Writing may be on the wall for Trump’s border wall

A book written 50 years ago may contain many of the solutions to getting past the barrier between Mexico and the US

The border wall in Rio Grande Valley in Texas. Homemade, lightweight ladders are being made from the very same rebar rods supposedly reinforcing the integrity of the wall itself. Photograph: Alyssa Schukar/the New York Times

As we mark the 20th anniversary of the death of Abbie Hoffman, a radical, political activist and author of the 1971 anarchist's manifesto Steal This Book, The Irish Times takes a look at how creative and innovative-thinking men, women and third-gender people crossing the US-Mexico border illegally have already found ways to successfully compromise completed sections of the "Rolls Royce" of border walls, something that would have likely made Hoffman smile.

I own a rare first edition of the 1971 dummies’ guide to subversion Steal This Book (forget your smoked salmon socialists, I’m an amuse-bouche anarchist.) Written while in prison in 1970, its author was one of the chief architects of anti-establishment protest politics in the 1960s and 1970s, advocating for a more militant approach to flower power.

The book is now an anachronistic relic, an outdated “how-to” manual for enemies of the state, with tips on everything from growing marijuana, to avoid paying taxes, as well as even more nefarious pursuits such as building homemade bombs.

It sold over a million copies in just a few short years, with at least as many nicked from the shelves of bookstores across America.


Some 50 years on, and it’s likely Hoffman would have not only been a very vocal supporter of anyone attempting to cross the US-Mexico border illegally, but he would have shared any wisdom he had on innovative ways to overcome Trump’s border wall, sections of which have already been completed.


Various US media outlets have done investigations into the robustness of the border wall, calling upon qualified engineers for their expert opinion as to its fortitude.

Ironically, many are critical of its height, believing the significant stature of the bollards (supposed to be one of its key defensive strengths) makes them easier to push aside once they have been cut from beneath and left dangling. They have already been proven right. After cutting through the base of a single bollard, smugglers have shown how easily they can push the steel out of the way, creating enough space for an adult to crawl through.

Exhibiting the same kind of logic more commonly associated with the politically incorrect "Kerryman" jokes so popular in 1980s Ireland – remember waterproof tea bags or inflatable dartboards? – border authorities in the US say one of the main advantages to building a penetrable fortress is that any damaged panels can be repaired or replaced easily.

Smugglers have also exploited this. It didn’t take long to figure out how to cut the bollards and return the severed sections to their original positions, disguising the breaches in the hope that they will go unnoticed and serve as future passages for illegal entry.

Agents say they are aware of this trick, and drive along the base of the structure looking for minor defects, testing the strength of compromised sections as they go by kicking the bollards with their boots. How scientific.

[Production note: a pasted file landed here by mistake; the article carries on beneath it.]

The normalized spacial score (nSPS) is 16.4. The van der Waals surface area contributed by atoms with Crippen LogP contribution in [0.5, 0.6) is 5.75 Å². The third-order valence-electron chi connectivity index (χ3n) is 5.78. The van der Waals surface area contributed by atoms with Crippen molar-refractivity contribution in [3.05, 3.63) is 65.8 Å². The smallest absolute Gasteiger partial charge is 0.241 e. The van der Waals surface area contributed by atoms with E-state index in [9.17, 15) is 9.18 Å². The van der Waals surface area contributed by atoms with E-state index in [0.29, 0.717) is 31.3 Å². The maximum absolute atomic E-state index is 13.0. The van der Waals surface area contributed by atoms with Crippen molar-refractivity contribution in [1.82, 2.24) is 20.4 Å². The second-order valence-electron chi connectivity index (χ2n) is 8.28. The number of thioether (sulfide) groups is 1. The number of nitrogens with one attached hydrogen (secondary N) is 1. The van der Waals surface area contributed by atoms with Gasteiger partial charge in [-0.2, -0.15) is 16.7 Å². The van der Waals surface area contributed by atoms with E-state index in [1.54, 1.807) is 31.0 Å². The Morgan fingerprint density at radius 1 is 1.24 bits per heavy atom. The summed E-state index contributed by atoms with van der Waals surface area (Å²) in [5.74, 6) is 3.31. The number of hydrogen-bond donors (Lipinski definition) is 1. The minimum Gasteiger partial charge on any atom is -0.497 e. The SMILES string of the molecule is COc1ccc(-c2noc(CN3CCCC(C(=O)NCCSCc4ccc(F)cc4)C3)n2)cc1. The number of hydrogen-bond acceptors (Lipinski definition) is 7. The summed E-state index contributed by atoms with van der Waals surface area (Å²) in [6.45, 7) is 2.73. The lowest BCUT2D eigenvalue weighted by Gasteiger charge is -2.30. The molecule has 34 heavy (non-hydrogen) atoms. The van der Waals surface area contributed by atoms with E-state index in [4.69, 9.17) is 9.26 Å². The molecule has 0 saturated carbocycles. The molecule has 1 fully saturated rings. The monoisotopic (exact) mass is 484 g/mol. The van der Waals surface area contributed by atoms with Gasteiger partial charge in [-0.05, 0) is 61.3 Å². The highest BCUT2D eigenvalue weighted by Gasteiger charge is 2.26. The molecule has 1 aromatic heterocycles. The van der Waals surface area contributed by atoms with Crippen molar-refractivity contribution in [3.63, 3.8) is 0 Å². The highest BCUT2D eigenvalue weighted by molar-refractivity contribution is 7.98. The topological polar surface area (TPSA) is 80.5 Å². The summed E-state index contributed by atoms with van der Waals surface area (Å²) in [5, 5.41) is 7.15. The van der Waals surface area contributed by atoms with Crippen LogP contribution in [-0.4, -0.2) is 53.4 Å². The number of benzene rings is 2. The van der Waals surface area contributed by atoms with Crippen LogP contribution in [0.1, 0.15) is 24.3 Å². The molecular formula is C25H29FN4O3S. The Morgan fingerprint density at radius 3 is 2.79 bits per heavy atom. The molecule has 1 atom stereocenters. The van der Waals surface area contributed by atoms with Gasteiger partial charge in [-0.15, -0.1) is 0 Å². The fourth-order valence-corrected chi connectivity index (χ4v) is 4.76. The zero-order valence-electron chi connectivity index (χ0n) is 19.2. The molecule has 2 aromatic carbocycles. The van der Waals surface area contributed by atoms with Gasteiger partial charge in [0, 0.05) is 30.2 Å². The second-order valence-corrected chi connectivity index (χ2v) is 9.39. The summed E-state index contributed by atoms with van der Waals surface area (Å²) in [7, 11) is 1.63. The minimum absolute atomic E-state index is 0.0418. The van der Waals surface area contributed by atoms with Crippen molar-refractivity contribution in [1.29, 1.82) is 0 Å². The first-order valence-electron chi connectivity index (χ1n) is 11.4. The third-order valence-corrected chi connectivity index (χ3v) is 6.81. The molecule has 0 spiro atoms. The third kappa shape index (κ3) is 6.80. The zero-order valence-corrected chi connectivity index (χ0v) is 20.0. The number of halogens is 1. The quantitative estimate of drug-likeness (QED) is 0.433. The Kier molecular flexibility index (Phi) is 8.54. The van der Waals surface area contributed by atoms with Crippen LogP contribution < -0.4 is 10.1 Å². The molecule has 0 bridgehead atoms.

When damage is discovered welding crews are promptly sent to make fixes. Yet agents say the smugglers have returned to the same bollards and cut through the welds because the metal is softer, and the concrete at the core of the bollard has already been compromised.

The smugglers are even trying to trick border patrol agents by using putty that resembles the colour and texture of a weld, making a compromised bollard look intact.

Texan border

This reporter remembers a comment his father made soon after Trump first suggested building a wall back in 2015. “The day they build a 10-foot wall on the Texan border, the 11-foot ladder business in Mexico will boom,” he only half joked.

My father is a wise man, but in this instance it wouldn’t take much between your ears to have seen this one coming. Reports from media on the west coast suggest human smugglers in the San Diego area don’t even bother with saws, opting instead to build makeshift ladders to scale the same barriers.

Homemade, lightweight ladders are being made from the very same rebar rods supposedly reinforcing the integrity of the border wall barriers. It turns out rebar is an ideal material for making ladders on the go. People can climb to the top of the barriers, some of which are as high as a three-storey building, and as soon as the first climber reaches the top, he/she uses hooks to hang rope ladders down to the ground on the other side.

Human beings adapt to changes in their environment. We have to. The alternative is mass extinction. In the majority of cases, though, we must adapt to a completely sea change in our environment – such as the irreversible environmental damage leading to global climate change, or even an issue less catastrophic as policing digital privacy and securing protection for each individual’s online data. There’s no contingency plan for tectonic shifts like these, but we will still learn how to overcome them.

The border wall, on the other hand, already looks like an obstacle that many of the solutions to it can be found in various chapters of Hoffman’s Steal This Book, written half a century ago.


Even if it were more difficult to overcome, we adapt. It's instinctive. According to Joshua Wilson, a border patrol agent and union official in San Diego, the amounts of money being generated by drug smugglers and human smugglers is enough to keep the cartels in a position to continue doing R&D of their own, regardless of what future walls are made from.

“What happens any time some barrier is thrown up in front of a business is they adapt, and that’s all they’re trying to do,” he said.